rillions of dollars in bad debt have brought the financial system to its knees, choking off lending and leaving major banks on life-support. How can this toxic mess be cleaned up?
What is toxic debt?
It’s a catchall term for the trillions of dollars of bad loans that are at the heart of the global economic meltdown. The term originally referred to bonds backed by mortgages granted to dubious, “subprime” borrowers. Now, though, it extends to bonds backed by a wide array of bad loans—auto loans, credit card debt, student loans, commercial mortgages, even aircraft leases. The buyers of those bonds—banks, insurance companies, hedge funds, pension funds, and other institutional investors—expected them to throw off large amounts of cash every month. But the bonds are generating much less cash than investors expected, causing massive losses and resulting in a crippling credit crunch affecting virtually everyone.
How much toxic debt is out there?
Amazingly, nobody really knows for sure. The vast majority of the toxic securities were bought and sold in private transactions beyond the reach of regulators. And the securities themselves were dizzyingly complex. They consisted of bonds backed by hundreds or thousands of mortgages, which were then often combined with other mortgage-backed bonds and other debt into super-sized securities called collateralized debt obligations. Financial institutions bought these toxin-laced CDOs for their own accounts or for clients, with the ultimate owners disappearing behind a web of bank-secrecy laws. “No one knows where the toxic debt is buried,” says University of Oregon political scientist John Foster.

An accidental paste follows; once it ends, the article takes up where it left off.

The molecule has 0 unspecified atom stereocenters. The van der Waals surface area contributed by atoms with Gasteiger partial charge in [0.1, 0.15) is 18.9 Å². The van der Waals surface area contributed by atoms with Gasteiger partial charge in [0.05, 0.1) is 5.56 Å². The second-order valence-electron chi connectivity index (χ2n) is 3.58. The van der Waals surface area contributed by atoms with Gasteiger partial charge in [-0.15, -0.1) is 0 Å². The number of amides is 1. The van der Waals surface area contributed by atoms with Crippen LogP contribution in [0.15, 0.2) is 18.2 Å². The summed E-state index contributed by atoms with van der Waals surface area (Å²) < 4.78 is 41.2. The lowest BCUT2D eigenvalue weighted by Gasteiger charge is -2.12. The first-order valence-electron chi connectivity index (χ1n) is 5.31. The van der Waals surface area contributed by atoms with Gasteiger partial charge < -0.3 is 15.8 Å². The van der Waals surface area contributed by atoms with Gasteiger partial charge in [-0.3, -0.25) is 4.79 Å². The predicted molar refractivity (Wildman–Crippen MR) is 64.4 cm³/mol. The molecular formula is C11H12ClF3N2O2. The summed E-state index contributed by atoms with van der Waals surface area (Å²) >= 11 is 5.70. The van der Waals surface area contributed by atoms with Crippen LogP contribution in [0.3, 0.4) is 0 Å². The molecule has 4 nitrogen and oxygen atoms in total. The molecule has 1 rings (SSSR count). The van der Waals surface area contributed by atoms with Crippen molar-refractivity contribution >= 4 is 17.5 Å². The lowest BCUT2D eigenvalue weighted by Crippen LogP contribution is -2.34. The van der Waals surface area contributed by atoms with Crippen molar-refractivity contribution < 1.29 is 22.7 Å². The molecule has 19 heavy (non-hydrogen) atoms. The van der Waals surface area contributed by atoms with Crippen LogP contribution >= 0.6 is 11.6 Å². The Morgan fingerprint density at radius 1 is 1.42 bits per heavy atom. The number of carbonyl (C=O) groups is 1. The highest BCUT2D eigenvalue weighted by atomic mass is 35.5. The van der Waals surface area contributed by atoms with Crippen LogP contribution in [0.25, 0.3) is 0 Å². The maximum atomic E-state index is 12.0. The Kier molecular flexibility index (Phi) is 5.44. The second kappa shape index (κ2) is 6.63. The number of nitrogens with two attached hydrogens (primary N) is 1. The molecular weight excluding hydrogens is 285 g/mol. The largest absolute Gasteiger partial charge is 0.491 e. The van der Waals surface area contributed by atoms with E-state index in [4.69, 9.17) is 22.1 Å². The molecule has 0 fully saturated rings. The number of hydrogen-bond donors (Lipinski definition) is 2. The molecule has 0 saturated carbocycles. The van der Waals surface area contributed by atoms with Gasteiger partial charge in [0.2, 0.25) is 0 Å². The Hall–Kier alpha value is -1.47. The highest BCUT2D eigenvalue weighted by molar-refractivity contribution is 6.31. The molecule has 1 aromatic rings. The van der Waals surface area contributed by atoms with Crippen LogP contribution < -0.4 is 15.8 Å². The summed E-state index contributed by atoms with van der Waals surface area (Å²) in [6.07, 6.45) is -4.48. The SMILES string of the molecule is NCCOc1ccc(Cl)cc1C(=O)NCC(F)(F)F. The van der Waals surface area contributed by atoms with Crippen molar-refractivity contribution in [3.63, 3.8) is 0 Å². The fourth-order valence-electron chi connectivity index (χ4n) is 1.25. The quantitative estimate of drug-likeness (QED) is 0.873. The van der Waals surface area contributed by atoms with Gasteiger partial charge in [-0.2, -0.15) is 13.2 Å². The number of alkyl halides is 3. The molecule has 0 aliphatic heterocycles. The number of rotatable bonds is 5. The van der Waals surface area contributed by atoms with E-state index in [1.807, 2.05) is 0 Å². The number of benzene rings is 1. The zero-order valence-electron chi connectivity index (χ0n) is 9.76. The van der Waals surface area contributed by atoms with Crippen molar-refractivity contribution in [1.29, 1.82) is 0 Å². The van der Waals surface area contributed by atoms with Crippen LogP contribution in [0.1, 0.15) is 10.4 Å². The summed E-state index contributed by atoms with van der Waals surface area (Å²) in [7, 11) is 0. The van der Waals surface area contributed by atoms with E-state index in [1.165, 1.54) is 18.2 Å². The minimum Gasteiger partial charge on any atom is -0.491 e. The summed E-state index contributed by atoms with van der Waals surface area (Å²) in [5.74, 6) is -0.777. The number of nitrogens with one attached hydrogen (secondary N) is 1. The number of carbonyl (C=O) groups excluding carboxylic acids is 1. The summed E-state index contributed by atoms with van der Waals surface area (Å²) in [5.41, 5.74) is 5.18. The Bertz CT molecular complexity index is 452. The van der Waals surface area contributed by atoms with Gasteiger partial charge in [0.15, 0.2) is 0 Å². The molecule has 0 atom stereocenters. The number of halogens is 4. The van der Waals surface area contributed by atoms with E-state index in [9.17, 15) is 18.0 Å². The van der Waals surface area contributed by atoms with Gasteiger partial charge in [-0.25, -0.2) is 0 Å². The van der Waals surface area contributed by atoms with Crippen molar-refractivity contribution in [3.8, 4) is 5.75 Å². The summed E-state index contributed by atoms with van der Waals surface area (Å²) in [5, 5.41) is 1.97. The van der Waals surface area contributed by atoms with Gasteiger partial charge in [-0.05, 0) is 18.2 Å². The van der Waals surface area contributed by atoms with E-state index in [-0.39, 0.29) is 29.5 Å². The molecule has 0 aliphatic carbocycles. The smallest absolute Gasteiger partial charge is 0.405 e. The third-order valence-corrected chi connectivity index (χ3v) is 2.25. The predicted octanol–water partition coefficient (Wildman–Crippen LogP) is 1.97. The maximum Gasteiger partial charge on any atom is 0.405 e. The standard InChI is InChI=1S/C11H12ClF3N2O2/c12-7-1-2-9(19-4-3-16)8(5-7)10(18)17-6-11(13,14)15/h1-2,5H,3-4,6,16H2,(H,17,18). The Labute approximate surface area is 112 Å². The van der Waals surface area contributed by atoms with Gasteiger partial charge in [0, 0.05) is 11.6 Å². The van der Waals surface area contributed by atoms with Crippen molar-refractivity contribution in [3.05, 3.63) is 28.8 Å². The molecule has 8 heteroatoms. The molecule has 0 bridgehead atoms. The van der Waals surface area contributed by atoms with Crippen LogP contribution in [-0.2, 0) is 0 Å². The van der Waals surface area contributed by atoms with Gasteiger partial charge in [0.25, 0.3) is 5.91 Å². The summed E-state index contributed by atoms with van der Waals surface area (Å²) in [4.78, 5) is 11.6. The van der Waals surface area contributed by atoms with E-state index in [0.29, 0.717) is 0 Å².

Why is that such a problem?
Since nobody knows exactly where the toxic bombs are lurking, the system has virtually ground to a halt. The world’s financial institutions have stopped lending to other institutions, fearing those would-be borrowers are so tainted by toxic debt that they would be unable to pay their loans. The International Monetary Fund estimates that investors worldwide are sitting on $2.2 trillion in toxic debt. But other estimates are far higher, including one that leaked from a recent meeting of European finance ministers. The estimate—$16.3 trillion—left the assembled ministers “ashen-faced,” according to one participant. That’s because the figure is more than the annual economic output of the European Union or the U.S.—raising the fear that the debt could overwhelm not just banks but the governments trying to bail them out.
Are these securities worth anything?
Yes, but again, no one knows how much. In fact, disputes about pricing have paralyzed the federal TARP program, which was supposed to solve the problem of toxic debt by having the government buy it from banks. Some institutions, though, have attempted to place a value on toxic debt. JPMorgan Chase recently examined $450 billion in mortgage-backed securities issued by various institutions between 2005 and 2007. It determined that $305 billion of those mortgages were already in default. Worse, the amount that investors recovered from those defaulted loans ranged from only 5 cents to 32 cents on the dollar. A similar examination last year found that investors recovered 44 cents on the dollar. So not only is the debt toxic, “it’s getting more toxic by the minute,” says economist Nouriel Roubini, whose ultra-gloomy predictions about the financial crisis keep coming true.